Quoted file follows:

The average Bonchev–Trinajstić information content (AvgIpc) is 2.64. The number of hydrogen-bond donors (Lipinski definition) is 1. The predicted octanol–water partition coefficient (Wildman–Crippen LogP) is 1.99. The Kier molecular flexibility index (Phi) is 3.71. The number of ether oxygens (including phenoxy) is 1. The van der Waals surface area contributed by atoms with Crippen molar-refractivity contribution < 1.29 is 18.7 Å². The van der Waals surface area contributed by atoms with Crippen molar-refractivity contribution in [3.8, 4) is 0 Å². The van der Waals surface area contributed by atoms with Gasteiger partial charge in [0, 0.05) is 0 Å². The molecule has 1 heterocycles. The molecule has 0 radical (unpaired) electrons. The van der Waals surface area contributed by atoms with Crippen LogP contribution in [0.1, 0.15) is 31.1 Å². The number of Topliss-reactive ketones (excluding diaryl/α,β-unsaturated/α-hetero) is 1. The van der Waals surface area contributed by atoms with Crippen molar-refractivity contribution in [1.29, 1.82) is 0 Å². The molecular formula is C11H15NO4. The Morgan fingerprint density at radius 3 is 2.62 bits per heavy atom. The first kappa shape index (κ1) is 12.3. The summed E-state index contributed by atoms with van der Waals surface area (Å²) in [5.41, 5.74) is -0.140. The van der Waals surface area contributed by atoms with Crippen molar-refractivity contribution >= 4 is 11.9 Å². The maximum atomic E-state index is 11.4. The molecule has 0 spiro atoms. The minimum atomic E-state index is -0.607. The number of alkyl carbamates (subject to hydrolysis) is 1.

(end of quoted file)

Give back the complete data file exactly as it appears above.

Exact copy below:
The average Bonchev–Trinajstić information content (AvgIpc) is 2.64. The number of hydrogen-bond donors (Lipinski definition) is 1. The predicted octanol–water partition coefficient (Wildman–Crippen LogP) is 1.99. The Kier molecular flexibility index (Phi) is 3.71. The number of ether oxygens (including phenoxy) is 1. The van der Waals surface area contributed by atoms with Crippen molar-refractivity contribution < 1.29 is 18.7 Å². The van der Waals surface area contributed by atoms with Crippen molar-refractivity contribution in [3.8, 4) is 0 Å². The van der Waals surface area contributed by atoms with Gasteiger partial charge in [0, 0.05) is 0 Å². The molecule has 1 heterocycles. The molecule has 0 radical (unpaired) electrons. The van der Waals surface area contributed by atoms with Crippen LogP contribution in [0.1, 0.15) is 31.1 Å². The number of Topliss-reactive ketones (excluding diaryl/α,β-unsaturated/α-hetero) is 1. The van der Waals surface area contributed by atoms with Crippen molar-refractivity contribution in [1.29, 1.82) is 0 Å². The molecular formula is C11H15NO4. The Morgan fingerprint density at radius 3 is 2.62 bits per heavy atom. The first kappa shape index (κ1) is 12.3. The summed E-state index contributed by atoms with van der Waals surface area (Å²) in [5.41, 5.74) is -0.140. The van der Waals surface area contributed by atoms with Crippen molar-refractivity contribution >= 4 is 11.9 Å². The maximum atomic E-state index is 11.4. The molecule has 0 spiro atoms. The minimum atomic E-state index is -0.607. The number of alkyl carbamates (subject to hydrolysis) is 1.